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Diseases

Genetic and Rare Diseases Information Center (GARD)

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Chronic hiccups


Other Names for this Disease

  • Chronic hiccough
  • Chronic hiccup
  • Hiccups, intractable
  • Intractable hiccups
  • Intractable singultus
See Disclaimer regarding information on this site. Some links on this page may take you to organizations outside of the National Institutes of Health.

Cause

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What causes chronic hiccups?

Although the exact underlying cause of chronic hiccups is often unknown, many factors can contribute to the development of hiccups. For example, common triggers for hiccups include hot or spicy foods and liquids; harmful fumes; surgery; and/or certain medications.[1] Chronic hiccups can also be associated with a variety of health problems including:[2][3]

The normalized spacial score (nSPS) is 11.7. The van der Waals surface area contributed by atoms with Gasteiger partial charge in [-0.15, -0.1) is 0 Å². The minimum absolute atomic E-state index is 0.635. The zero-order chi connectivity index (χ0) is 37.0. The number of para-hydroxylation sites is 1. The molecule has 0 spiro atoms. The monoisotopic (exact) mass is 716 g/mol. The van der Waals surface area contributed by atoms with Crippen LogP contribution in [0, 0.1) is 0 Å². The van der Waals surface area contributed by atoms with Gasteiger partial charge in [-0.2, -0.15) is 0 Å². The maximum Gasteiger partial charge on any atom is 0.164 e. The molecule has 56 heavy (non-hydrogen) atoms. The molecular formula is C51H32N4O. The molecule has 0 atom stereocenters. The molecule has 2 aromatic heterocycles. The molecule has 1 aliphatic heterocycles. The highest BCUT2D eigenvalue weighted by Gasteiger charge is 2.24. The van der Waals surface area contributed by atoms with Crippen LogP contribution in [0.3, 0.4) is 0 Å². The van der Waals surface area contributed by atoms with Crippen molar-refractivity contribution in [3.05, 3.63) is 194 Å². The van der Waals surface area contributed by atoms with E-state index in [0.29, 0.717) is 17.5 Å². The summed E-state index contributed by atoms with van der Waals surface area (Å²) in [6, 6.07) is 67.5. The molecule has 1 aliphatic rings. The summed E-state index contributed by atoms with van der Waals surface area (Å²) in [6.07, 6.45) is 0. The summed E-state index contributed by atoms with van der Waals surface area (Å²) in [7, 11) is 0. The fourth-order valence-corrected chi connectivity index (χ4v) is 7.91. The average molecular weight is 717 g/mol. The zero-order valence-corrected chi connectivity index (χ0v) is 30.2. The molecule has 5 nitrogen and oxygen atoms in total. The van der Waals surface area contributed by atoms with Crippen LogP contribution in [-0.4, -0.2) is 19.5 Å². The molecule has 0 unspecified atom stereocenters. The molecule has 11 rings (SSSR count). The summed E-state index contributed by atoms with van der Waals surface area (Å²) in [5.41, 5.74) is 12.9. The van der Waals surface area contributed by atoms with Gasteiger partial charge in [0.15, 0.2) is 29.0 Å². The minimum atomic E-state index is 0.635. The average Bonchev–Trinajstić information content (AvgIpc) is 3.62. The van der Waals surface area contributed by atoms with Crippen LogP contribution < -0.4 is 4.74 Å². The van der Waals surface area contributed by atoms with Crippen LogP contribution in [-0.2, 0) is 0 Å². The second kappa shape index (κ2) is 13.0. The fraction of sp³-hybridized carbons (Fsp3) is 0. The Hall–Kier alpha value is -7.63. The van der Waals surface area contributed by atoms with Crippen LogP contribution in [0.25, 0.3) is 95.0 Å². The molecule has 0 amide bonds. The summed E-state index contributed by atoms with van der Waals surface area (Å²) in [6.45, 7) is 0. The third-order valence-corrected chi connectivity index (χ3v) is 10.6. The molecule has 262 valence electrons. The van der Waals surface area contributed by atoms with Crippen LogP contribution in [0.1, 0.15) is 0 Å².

• Pneumonia, pleurisy and other conditions that irritate the diaphragm
  • Brain abnormalities (i.e. strokes, tumors, injuries, infections)
  • Metabolic disorders
  • Gastrointestinal (esophagus, stomach, small/large intestines) diseases
  • Psychological problems such as hysteria, shock, fear, and personality disorders
  • Liver abnormalities
  • Kidney disorders

For a comprehensive listings of factors that can cause chronic hiccups, please click here.
Last updated: 12/23/2014

References
  1. Hiccups. MedlinePlus. January 2013; http://www.nlm.nih.gov/medlineplus/ency/article/003068.htm.
  2. Hiccups, Chronic. NORD. April 2008; http://www.rarediseases.org/rare-disease-information/rare-diseases/byID/708/viewAbstract.
  3. Garry Wilkes, MBBS, FACEM. Hiccups. Medscape Reference. November 2014; http://emedicine.medscape.com/article/775746-overview.


Other Names for this Disease
  • Chronic hiccough
  • Chronic hiccup
  • Hiccups, intractable
  • Intractable hiccups
  • Intractable singultus
See Disclaimer regarding information on this site. Some links on this page may take you to organizations outside of the National Institutes of Health.